Michael looked at me with a stunned glare. I re-ran the child support calculations again. After some (but not all) of his taxes were considered, the calculator showed the same number, 25% of his income for child support. “I knew I was going to pay; I just didn’t know it was going to be that much!”
Primary bread-winners repeat after me: you agreed to pay the bills during the marriage and you are stuck paying after the divorce.
Many times, the amount isn’t unfair, but rather the fact that you are forced to pay an ex-spouse (who probably gave you some emotional scars). And, on top of that, you have no ability to control how that money is spent (or if that money is even spent on the child — or her endless shoe collection).
But, what does it cost to raise a child? Last year, the US Department of Agriculture reported that the cost from birth to age 18 was $234,900.00. The figure was in terms of 2011 dollars for two middle-income parents (earning between $59,410 and $102,870 a year) raising a child in a two-child family. See Expenditures on Children by Families report.
Odds are high that the number is only going up. The report suggests that the largest expenditure is housing (about $70,560 or 30% of the total cost). The other expenses breakdown into childcare and education (18%), food (16%), transportation (14%), healthcare (8%), clothing (6%), and miscellaneous (8%).
In New York—as in a few other states—there is a child support statute that includes payment “guidelines.” The payor will pay roughly 17% of their income for one child. If you are earning $76,800 a year, that puts you at a child support obligation of $13,056 annually ($1,088/month). This number is fairly consistent with the federal number that you will pay $234,900.00 annually to age 18 (or $1,087.50/month) for one child.
Of course New York differs from other states because our incomes are generally higher, but child support runs three years longer here (until the kid is 21 years old). Those factors may equal out. Other states have far more flexible child support schemes that may actually require the payor to pay less than the federal average.
Perhaps then, this is money you were going to spend on the child anyway, it just wasn’t as “in your face” as writing a check to your ex-spouse.
The reasoning behind paying is also fair: childcare is expensive and child-rearing is tedious. The math is fair. The logic is sound. But the practical application still causes you grief. You are writing a check to someone and you have no ability to control how the money is spent or if it is even spent on your child — the most common complaint I hear about the child support laws. And, if you fail to meet the obligation to pay, you face possible jail time as a sanction.
But back to my client “Michael,” sitting in my office. The good news was that his children were older, limiting the number of years he was facing. The bad news? “What about joint custody? If we share the kids equally, then I don’t pay right?” Wrong. In New York, as in several other states, the law spells out that even in equal-time parenting situation, the “monied-spouse” still pays! I probably don’t need to mention that usually the “monied-spouse” is male.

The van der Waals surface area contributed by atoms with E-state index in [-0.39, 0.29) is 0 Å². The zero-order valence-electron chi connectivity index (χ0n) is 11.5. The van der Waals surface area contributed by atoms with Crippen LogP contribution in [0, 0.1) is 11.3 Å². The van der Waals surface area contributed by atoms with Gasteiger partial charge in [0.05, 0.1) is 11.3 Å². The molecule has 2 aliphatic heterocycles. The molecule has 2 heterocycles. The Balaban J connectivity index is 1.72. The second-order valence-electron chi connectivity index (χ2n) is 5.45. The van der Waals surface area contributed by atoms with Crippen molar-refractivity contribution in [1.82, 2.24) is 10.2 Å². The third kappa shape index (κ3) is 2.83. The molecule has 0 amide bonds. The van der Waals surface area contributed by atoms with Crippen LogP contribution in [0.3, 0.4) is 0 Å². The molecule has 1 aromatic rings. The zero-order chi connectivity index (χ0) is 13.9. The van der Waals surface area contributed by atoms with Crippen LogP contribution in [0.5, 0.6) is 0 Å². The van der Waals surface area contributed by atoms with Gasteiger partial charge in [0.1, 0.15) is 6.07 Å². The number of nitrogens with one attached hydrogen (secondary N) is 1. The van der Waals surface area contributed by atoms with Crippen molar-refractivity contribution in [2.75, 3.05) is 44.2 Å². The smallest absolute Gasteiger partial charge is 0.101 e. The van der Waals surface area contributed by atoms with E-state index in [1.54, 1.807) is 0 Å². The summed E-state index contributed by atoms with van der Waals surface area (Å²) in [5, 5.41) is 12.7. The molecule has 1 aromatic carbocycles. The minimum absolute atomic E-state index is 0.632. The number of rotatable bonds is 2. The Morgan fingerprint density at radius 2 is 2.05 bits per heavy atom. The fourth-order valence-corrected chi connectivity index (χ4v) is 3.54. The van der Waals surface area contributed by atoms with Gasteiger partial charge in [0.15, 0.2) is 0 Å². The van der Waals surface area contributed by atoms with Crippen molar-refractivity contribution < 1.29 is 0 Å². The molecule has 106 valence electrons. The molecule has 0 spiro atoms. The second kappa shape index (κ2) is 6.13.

Of course, an equal time-split may be a factor for a support magistrate to consider deviating from the state’s child support guidelines, but some magistrates are hard to convince. Maybe magistrates get a little jaded, after all no one walks into a child support hearing and says “Judge, I make plenty of money — hit me with as much as you can!”
Still, having greater time with the children and a lower child support payment might help equalize that feeling that you are paying with no control — after all, time with them is priceless.
What do you think? Are there any creative solutions to reconcile how the law is applied in real terms?
This post originally appeared at The Good Men Project.
2 thoughts on “Child-Support: Paying Your Fair-Share Or Funding Your Ex-Spouse’s Spending Spree?”
Reblogged this on The Divorce Artist and commented:
Child support: violations can land you in jail. But is it really “fair”? Join the discussion in the comments.
I live in New York and am now a single father. Mom threatened me during our relationship with child support and was well versed in the laws. Her objective was to get me to better understand that she had the power and wanted to make all decisions. We were never married and not together very long before having a beautiful baby boy. I’ve never been all that great with regards to making money. In fact she made more than I but we split most expenses during the first ten months before I was dragged through a custody battle. I asked for fifty fifty shared custody as I was in my sons everyday life and she refused. I’m New York it takes both parents to agree in order to get fifty fifty shared custody. Also I explained to her many times that I had no issues splitting all expenses related to our son. After almost 40k went to lawyers we have joint legal custody and I get to see my son or he me on weekends. She put him in daycare immediately (even though we both live with our parents have the help). Her main focus was to get child support in order to take what she needed for the decisions that she solely made or makes. The courts were very unfair since in NY the guidelines call for 17% per child. But in my case as in many other my income was increased on paper by the support magistrate to nearly double of what I have ever made in my life. Also I was asked to pay for 70% of daycare costs even though I asked to care for him in place of daycare. I’m sorry to those who have been burned by the system. But one sex should never have power like this over another. My life has been heavily burdened by the inability to move forward with my ex and now I’m being punished. Threat carried out perfectly.